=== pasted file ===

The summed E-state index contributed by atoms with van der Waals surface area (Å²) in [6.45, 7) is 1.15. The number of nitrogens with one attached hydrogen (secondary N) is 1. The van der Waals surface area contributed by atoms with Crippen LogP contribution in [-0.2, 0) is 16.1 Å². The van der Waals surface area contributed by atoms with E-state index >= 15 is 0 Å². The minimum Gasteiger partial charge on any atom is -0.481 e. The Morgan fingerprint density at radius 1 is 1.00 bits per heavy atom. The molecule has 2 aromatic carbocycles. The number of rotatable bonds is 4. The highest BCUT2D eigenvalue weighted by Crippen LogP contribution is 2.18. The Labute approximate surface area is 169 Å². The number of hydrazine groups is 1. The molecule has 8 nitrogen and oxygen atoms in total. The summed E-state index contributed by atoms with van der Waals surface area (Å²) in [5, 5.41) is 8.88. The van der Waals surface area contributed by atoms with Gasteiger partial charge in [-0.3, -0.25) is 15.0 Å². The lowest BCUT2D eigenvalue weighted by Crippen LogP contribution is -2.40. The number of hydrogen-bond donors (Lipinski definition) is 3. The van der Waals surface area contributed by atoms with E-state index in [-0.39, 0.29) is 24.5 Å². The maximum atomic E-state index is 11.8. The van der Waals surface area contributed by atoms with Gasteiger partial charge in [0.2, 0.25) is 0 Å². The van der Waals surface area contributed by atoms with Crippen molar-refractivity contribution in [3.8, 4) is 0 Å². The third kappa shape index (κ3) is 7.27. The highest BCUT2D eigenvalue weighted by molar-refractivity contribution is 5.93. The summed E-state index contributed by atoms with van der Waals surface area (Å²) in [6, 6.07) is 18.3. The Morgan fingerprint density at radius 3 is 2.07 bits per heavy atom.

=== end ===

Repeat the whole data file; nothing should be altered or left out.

The summed E-state index contributed by atoms with van der Waals surface area (Å²) in [6.45, 7) is 1.15. The number of nitrogens with one attached hydrogen (secondary N) is 1. The van der Waals surface area contributed by atoms with Crippen LogP contribution in [-0.2, 0) is 16.1 Å². The van der Waals surface area contributed by atoms with E-state index >= 15 is 0 Å². The minimum Gasteiger partial charge on any atom is -0.481 e. The Morgan fingerprint density at radius 1 is 1.00 bits per heavy atom. The molecule has 2 aromatic carbocycles. The number of rotatable bonds is 4. The highest BCUT2D eigenvalue weighted by Crippen LogP contribution is 2.18. The Labute approximate surface area is 169 Å². The number of hydrazine groups is 1. The molecule has 8 nitrogen and oxygen atoms in total. The summed E-state index contributed by atoms with van der Waals surface area (Å²) in [5, 5.41) is 8.88. The van der Waals surface area contributed by atoms with Gasteiger partial charge in [-0.3, -0.25) is 15.0 Å². The lowest BCUT2D eigenvalue weighted by Crippen LogP contribution is -2.40. The number of hydrogen-bond donors (Lipinski definition) is 3. The van der Waals surface area contributed by atoms with E-state index in [-0.39, 0.29) is 24.5 Å². The maximum atomic E-state index is 11.8. The van der Waals surface area contributed by atoms with Gasteiger partial charge in [0.2, 0.25) is 0 Å². The van der Waals surface area contributed by atoms with Crippen molar-refractivity contribution in [3.8, 4) is 0 Å². The third kappa shape index (κ3) is 7.27. The highest BCUT2D eigenvalue weighted by molar-refractivity contribution is 5.93. The summed E-state index contributed by atoms with van der Waals surface area (Å²) in [6, 6.07) is 18.3. The Morgan fingerprint density at radius 3 is 2.07 bits per heavy atom.